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Dr. Alpana Mohta Ranka, MD, DNB, IFAAD, is a dual-board-certified dermatologist with over 90 research publications in peer-reviewed scientific journals.


Chronic Plaque Psoriasis Histopathology Findings

Psoriasis, a chronic skin condition that affects millions of people worldwide, exhibits distinct histopathological findings under the microscope. In this article, we will delve into the microscopic histopathological descriptions of the most common manifestation of psoriasis namely Chronic Plaque Psoriasis, shedding light on the key characteristics that define this condition.

Acanthosis and Rete Elongation (Psoriasiform)

When examined microscopically, psoriasis presents with regular acanthosis, often accompanied by elongated rete, a feature known as psoriasiform acanthosis, also known as "camel foot appearance" (figure 1). This alteration in skin structure is a hallmark of psoriasis.

Histology slide showing psoriasiform acanthosis, also known as "camel foot appearance". This is a hallmark of psoriasis.
Figure 1: Regular acanthosis, accompanied by elongated rete with psoriasiform acanthosis also known as "camel foot appearance" (H and E, 400x)

Stratum Corneum Abnormalities

In the stratum corneum, you'll notice areas of parakeratosis, marked by mounds of neutrophils. These collections of neutrophils form what are known as Munro microabscesses, a key diagnostic feature.

Epidermal Changes

Another significant feature is the presence of alternating zones of hypo and hypergranulosis in the epidermis. These changes in the granular layer contribute to the distinctive appearance of psoriatic skin.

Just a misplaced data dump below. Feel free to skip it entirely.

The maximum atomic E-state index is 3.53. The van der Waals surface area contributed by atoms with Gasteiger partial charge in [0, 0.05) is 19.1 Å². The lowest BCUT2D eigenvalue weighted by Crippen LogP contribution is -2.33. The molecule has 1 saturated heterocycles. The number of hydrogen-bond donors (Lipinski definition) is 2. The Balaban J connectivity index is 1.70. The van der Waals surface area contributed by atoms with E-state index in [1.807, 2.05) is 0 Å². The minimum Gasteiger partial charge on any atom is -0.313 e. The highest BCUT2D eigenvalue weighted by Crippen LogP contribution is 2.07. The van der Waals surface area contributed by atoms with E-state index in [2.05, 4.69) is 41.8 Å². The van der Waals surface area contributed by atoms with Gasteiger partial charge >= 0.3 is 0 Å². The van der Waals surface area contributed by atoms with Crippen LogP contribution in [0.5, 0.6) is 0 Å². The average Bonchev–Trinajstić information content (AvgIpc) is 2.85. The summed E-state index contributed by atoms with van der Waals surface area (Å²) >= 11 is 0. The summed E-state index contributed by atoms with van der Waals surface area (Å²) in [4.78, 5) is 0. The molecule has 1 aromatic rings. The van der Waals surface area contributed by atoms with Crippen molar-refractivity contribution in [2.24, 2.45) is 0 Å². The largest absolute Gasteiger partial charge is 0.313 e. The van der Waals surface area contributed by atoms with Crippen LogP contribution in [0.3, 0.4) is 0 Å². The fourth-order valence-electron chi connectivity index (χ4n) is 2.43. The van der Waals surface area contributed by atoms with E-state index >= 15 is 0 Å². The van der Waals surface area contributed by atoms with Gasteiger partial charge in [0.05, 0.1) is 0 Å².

Spongiosiform Pustules of Kogoj

Psoriasis may exhibit collections of neutrophils in the spinosum, forming spongiform pustules of Kogoj. These pustules are more commonly found in pustular psoriasis.

Suprapapillary Plate Thinning

Psoriasis is characterized by thinning of the suprapapillary plates, further contributing to the unique histological pattern observed in affected skin.

Dermal Infiltration

The dermis is not spared in the histopathological findings of psoriasis. It shows perivascular infiltrates, predominantly comprising lymphocytes, in the upper and middle dermal layers. Although less common, neutrophils or eosinophils may also be observed.

Vascular Changes

Dermal papillae host dilated and tortuous vessels, adding to the complexity of the psoriatic microenvironment (figure 2).

Acanthosis, Psoriasiform Changes, and Dermal Lymphocytic Infiltrates (H and E, 100x)
Figure 2: Acanthosis, Psoriasiform Changes, and Dermal Lymphocytic Infiltrates (H and E, 100x)

Evolving Lesions

In some cases, evolving lesions may present focal spongiosis. This feature can be observed in intertriginous, acral, and scalp variants of psoriasis.

Key Takeaway

Histopathological identification of psoriasis relies on key findings: regular acanthosis, psoriasiform acanthosis, epidermal changes, Munro microabscesses, and dermal perivascular lymphocytic infiltrates.


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